Jesse Mahony is boxing his way to success

“I’ve got another quote,” Jesse Mahony calls to say.

“Train hard to be hard to beat – it’s what BJ told me.”

The late Witt tutor BJ Hetet is one of the mentors who Jesse, from Inglewood, credits with helping him in his work and sports achievements.

BJ, who also took Jesse to play at representative level for Taranaki in league, died suddenly earlier this year while playing his beloved game.

Jesse, who spent two years at Witt in 2015 and 2016, will be thinking about BJ when he steps into a boxing ring in Darwin later this month.

The 19-year-old will be in the ring representing New Zealand at the Arafura Games, which he hopes will get him one step closer to his goal of boxing at the Commonwealth Games in Birmingham, England, in 2022.

It won’t be the first time he has represented his country in sports, he’s also represented New Zealand in equestrian. He was a member of the 2006 New Zealand Pony Club team which competed in Ireland.

Before he joined Witt in 2015 Jesse had planned for a life in the army, and was hugely frustrated when it didn’t work out.

With a full complement of driving licences he was left contemplating work as a truck driver. At 17 the highly talented sports star fitted the profile of a frustrated young man in a “dark place”.

But exposure to Witt staff when he was on a STAR engineering course following by a year studying sports and fitness with Kieran McKendry in the Taranaki Trades Academy opened an apprenticeship door with Energy Works, where he is today.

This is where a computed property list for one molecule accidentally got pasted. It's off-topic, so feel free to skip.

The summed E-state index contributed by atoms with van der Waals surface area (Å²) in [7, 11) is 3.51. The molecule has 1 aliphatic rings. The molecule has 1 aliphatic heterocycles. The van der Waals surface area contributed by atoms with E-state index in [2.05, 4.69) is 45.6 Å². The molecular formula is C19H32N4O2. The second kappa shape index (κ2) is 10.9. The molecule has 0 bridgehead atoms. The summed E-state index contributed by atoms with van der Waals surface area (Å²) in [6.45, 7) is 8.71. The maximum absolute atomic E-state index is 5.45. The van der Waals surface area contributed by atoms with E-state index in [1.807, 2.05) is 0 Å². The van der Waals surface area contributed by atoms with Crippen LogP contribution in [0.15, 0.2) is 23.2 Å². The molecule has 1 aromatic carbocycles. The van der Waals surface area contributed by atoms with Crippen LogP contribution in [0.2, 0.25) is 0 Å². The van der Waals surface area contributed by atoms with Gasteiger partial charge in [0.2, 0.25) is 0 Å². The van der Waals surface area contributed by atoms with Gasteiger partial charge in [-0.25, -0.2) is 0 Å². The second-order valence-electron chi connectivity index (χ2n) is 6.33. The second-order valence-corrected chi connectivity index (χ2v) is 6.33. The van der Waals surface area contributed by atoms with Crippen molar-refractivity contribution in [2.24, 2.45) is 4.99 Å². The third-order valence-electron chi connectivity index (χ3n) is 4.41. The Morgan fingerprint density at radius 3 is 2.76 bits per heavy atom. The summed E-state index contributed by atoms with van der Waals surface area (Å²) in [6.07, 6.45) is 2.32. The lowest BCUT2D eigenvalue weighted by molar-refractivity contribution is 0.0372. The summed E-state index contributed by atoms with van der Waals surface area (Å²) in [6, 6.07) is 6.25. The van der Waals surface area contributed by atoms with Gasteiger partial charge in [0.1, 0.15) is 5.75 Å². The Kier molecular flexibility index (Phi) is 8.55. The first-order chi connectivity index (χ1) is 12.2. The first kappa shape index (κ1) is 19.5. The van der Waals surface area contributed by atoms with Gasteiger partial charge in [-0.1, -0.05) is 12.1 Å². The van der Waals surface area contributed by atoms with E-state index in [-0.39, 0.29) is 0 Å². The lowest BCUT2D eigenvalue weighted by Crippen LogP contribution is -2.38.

Jesse takes the view that you get out of sport what you put into it – and he has found the same applies to his teachers and tutors. The more they put into him, the more he got out of it.

Academically at Witt, maths guru Gary Sharpe and Jesse’s nana – Barbara – were there for him. He received considerable pastoral support from chaplain Tuari Reweti. He speaks highlight of kaitakawaenga Allana Prestney – and, of course, BJ Hetet.

The young man who didn’t particularly enjoy his class time at secondary school left polytech with an outstanding student award.

Jesse’s interest in boxing was encouraged in Waitara by another teacher whose work with him paid dividends.

Trainer Keiron Toa steered Jesse to the North Island Golden Gloves tournament in Taupo last June and he came home with a title.

Now he’s boxing for New Zealand.

He will take the amateur record of nine wins from 11 outings to Darwin – where he hopes to continue on a path to an ultimate goal of representing New Zealand at the Commonwealth Games in Birmingham, England, in 2022.

With good teaching and hard work, anything could be possible.